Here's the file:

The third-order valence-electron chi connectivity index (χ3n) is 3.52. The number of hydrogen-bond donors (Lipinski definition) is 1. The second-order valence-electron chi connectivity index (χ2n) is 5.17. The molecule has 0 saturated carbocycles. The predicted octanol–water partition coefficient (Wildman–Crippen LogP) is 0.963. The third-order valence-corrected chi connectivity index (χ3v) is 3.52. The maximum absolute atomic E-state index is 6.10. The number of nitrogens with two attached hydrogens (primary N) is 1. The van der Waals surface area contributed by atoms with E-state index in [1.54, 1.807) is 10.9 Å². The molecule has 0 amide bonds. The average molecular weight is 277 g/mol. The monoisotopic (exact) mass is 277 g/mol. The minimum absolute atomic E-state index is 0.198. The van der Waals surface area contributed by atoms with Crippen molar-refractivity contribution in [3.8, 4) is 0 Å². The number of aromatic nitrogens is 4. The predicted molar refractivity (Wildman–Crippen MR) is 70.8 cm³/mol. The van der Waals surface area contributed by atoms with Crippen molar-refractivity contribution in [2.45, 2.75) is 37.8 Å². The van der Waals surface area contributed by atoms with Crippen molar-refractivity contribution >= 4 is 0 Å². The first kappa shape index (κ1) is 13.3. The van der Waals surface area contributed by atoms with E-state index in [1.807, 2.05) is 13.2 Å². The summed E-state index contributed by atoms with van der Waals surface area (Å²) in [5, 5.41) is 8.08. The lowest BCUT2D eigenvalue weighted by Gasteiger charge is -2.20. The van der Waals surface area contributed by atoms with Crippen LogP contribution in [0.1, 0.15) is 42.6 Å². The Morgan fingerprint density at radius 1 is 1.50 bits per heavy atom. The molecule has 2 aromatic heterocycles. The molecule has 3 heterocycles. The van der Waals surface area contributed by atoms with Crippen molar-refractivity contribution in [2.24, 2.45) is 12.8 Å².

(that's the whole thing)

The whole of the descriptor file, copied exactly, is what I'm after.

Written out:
The third-order valence-electron chi connectivity index (χ3n) is 3.52. The number of hydrogen-bond donors (Lipinski definition) is 1. The second-order valence-electron chi connectivity index (χ2n) is 5.17. The molecule has 0 saturated carbocycles. The predicted octanol–water partition coefficient (Wildman–Crippen LogP) is 0.963. The third-order valence-corrected chi connectivity index (χ3v) is 3.52. The maximum absolute atomic E-state index is 6.10. The number of nitrogens with two attached hydrogens (primary N) is 1. The van der Waals surface area contributed by atoms with E-state index in [1.54, 1.807) is 10.9 Å². The molecule has 0 amide bonds. The average molecular weight is 277 g/mol. The monoisotopic (exact) mass is 277 g/mol. The minimum absolute atomic E-state index is 0.198. The van der Waals surface area contributed by atoms with Crippen molar-refractivity contribution in [3.8, 4) is 0 Å². The number of aromatic nitrogens is 4. The predicted molar refractivity (Wildman–Crippen MR) is 70.8 cm³/mol. The van der Waals surface area contributed by atoms with Crippen molar-refractivity contribution in [2.45, 2.75) is 37.8 Å². The van der Waals surface area contributed by atoms with Crippen molar-refractivity contribution >= 4 is 0 Å². The first kappa shape index (κ1) is 13.3. The van der Waals surface area contributed by atoms with E-state index in [1.807, 2.05) is 13.2 Å². The summed E-state index contributed by atoms with van der Waals surface area (Å²) in [5, 5.41) is 8.08. The lowest BCUT2D eigenvalue weighted by Gasteiger charge is -2.20. The van der Waals surface area contributed by atoms with Crippen LogP contribution in [0.1, 0.15) is 42.6 Å². The Morgan fingerprint density at radius 1 is 1.50 bits per heavy atom. The molecule has 2 aromatic heterocycles. The molecule has 3 heterocycles. The van der Waals surface area contributed by atoms with Crippen molar-refractivity contribution in [2.24, 2.45) is 12.8 Å².